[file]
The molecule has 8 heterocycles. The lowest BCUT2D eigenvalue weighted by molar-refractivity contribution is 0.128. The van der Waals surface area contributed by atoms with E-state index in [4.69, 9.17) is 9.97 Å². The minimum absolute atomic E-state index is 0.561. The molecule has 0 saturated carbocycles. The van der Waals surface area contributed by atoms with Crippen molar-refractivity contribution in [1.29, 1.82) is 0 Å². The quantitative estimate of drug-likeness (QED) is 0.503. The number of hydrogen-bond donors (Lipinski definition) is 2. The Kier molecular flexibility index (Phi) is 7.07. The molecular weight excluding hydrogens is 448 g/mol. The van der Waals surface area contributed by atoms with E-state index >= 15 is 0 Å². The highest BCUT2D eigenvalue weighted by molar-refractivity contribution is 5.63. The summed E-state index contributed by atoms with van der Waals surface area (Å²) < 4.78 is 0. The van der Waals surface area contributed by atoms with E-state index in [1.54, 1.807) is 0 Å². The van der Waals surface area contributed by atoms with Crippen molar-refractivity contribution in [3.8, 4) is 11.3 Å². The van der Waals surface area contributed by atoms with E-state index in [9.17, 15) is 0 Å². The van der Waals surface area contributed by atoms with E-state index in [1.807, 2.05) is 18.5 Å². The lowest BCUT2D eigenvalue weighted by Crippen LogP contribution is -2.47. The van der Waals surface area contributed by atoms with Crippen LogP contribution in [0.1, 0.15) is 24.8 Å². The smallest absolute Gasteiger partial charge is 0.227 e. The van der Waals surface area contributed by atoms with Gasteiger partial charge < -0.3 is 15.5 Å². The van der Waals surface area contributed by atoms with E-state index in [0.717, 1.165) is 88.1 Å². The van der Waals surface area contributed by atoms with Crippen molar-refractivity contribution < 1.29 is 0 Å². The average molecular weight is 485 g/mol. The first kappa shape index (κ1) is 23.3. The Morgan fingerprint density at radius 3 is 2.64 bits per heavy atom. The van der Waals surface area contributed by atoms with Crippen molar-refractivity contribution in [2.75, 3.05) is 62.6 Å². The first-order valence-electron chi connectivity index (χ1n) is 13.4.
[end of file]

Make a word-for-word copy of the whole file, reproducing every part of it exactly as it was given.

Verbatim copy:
The molecule has 8 heterocycles. The lowest BCUT2D eigenvalue weighted by molar-refractivity contribution is 0.128. The van der Waals surface area contributed by atoms with E-state index in [4.69, 9.17) is 9.97 Å². The minimum absolute atomic E-state index is 0.561. The molecule has 0 saturated carbocycles. The van der Waals surface area contributed by atoms with Crippen molar-refractivity contribution in [1.29, 1.82) is 0 Å². The quantitative estimate of drug-likeness (QED) is 0.503. The number of hydrogen-bond donors (Lipinski definition) is 2. The Kier molecular flexibility index (Phi) is 7.07. The molecular weight excluding hydrogens is 448 g/mol. The van der Waals surface area contributed by atoms with E-state index >= 15 is 0 Å². The highest BCUT2D eigenvalue weighted by molar-refractivity contribution is 5.63. The summed E-state index contributed by atoms with van der Waals surface area (Å²) < 4.78 is 0. The van der Waals surface area contributed by atoms with E-state index in [1.54, 1.807) is 0 Å². The van der Waals surface area contributed by atoms with Crippen molar-refractivity contribution in [3.8, 4) is 11.3 Å². The van der Waals surface area contributed by atoms with E-state index in [9.17, 15) is 0 Å². The van der Waals surface area contributed by atoms with E-state index in [1.807, 2.05) is 18.5 Å². The lowest BCUT2D eigenvalue weighted by Crippen LogP contribution is -2.47. The van der Waals surface area contributed by atoms with Crippen LogP contribution in [0.1, 0.15) is 24.8 Å². The smallest absolute Gasteiger partial charge is 0.227 e. The van der Waals surface area contributed by atoms with Gasteiger partial charge < -0.3 is 15.5 Å². The van der Waals surface area contributed by atoms with E-state index in [0.717, 1.165) is 88.1 Å². The van der Waals surface area contributed by atoms with Crippen molar-refractivity contribution < 1.29 is 0 Å². The average molecular weight is 485 g/mol. The first kappa shape index (κ1) is 23.3. The Morgan fingerprint density at radius 3 is 2.64 bits per heavy atom. The van der Waals surface area contributed by atoms with Crippen molar-refractivity contribution in [2.75, 3.05) is 62.6 Å². The first-order valence-electron chi connectivity index (χ1n) is 13.4.